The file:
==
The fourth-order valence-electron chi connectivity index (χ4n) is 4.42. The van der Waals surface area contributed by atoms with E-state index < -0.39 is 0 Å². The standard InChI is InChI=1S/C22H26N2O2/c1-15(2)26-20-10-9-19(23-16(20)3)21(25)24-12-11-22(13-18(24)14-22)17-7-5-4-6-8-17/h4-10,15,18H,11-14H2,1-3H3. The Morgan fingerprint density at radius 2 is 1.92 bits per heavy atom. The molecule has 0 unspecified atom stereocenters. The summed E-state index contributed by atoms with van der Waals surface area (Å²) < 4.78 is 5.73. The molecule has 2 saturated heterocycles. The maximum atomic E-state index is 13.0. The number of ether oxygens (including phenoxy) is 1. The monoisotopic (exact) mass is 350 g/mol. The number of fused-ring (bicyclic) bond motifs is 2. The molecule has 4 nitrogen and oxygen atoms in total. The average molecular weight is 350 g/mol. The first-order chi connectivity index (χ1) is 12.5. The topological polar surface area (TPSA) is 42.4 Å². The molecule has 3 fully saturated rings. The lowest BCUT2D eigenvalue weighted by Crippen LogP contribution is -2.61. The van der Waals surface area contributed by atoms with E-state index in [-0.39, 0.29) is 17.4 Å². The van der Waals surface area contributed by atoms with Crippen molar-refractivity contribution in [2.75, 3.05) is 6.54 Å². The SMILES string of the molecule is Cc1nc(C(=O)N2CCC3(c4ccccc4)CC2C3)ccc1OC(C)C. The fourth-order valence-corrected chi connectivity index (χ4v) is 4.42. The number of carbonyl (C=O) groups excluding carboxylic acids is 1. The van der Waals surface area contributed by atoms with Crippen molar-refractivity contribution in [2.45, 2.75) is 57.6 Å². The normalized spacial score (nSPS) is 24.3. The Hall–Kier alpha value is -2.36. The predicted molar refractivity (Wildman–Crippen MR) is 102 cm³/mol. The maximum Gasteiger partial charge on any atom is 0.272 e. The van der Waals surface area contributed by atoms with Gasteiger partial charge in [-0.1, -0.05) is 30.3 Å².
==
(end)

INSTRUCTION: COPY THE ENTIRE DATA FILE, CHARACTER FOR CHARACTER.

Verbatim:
The fourth-order valence-electron chi connectivity index (χ4n) is 4.42. The van der Waals surface area contributed by atoms with E-state index < -0.39 is 0 Å². The standard InChI is InChI=1S/C22H26N2O2/c1-15(2)26-20-10-9-19(23-16(20)3)21(25)24-12-11-22(13-18(24)14-22)17-7-5-4-6-8-17/h4-10,15,18H,11-14H2,1-3H3. The Morgan fingerprint density at radius 2 is 1.92 bits per heavy atom. The molecule has 0 unspecified atom stereocenters. The summed E-state index contributed by atoms with van der Waals surface area (Å²) < 4.78 is 5.73. The molecule has 2 saturated heterocycles. The maximum atomic E-state index is 13.0. The number of ether oxygens (including phenoxy) is 1. The monoisotopic (exact) mass is 350 g/mol. The number of fused-ring (bicyclic) bond motifs is 2. The molecule has 4 nitrogen and oxygen atoms in total. The average molecular weight is 350 g/mol. The first-order chi connectivity index (χ1) is 12.5. The topological polar surface area (TPSA) is 42.4 Å². The molecule has 3 fully saturated rings. The lowest BCUT2D eigenvalue weighted by Crippen LogP contribution is -2.61. The van der Waals surface area contributed by atoms with E-state index in [-0.39, 0.29) is 17.4 Å². The van der Waals surface area contributed by atoms with Crippen molar-refractivity contribution in [2.75, 3.05) is 6.54 Å². The SMILES string of the molecule is Cc1nc(C(=O)N2CCC3(c4ccccc4)CC2C3)ccc1OC(C)C. The fourth-order valence-corrected chi connectivity index (χ4v) is 4.42. The number of carbonyl (C=O) groups excluding carboxylic acids is 1. The van der Waals surface area contributed by atoms with Crippen molar-refractivity contribution in [2.45, 2.75) is 57.6 Å². The normalized spacial score (nSPS) is 24.3. The Hall–Kier alpha value is -2.36. The predicted molar refractivity (Wildman–Crippen MR) is 102 cm³/mol. The maximum Gasteiger partial charge on any atom is 0.272 e. The van der Waals surface area contributed by atoms with Gasteiger partial charge in [-0.1, -0.05) is 30.3 Å².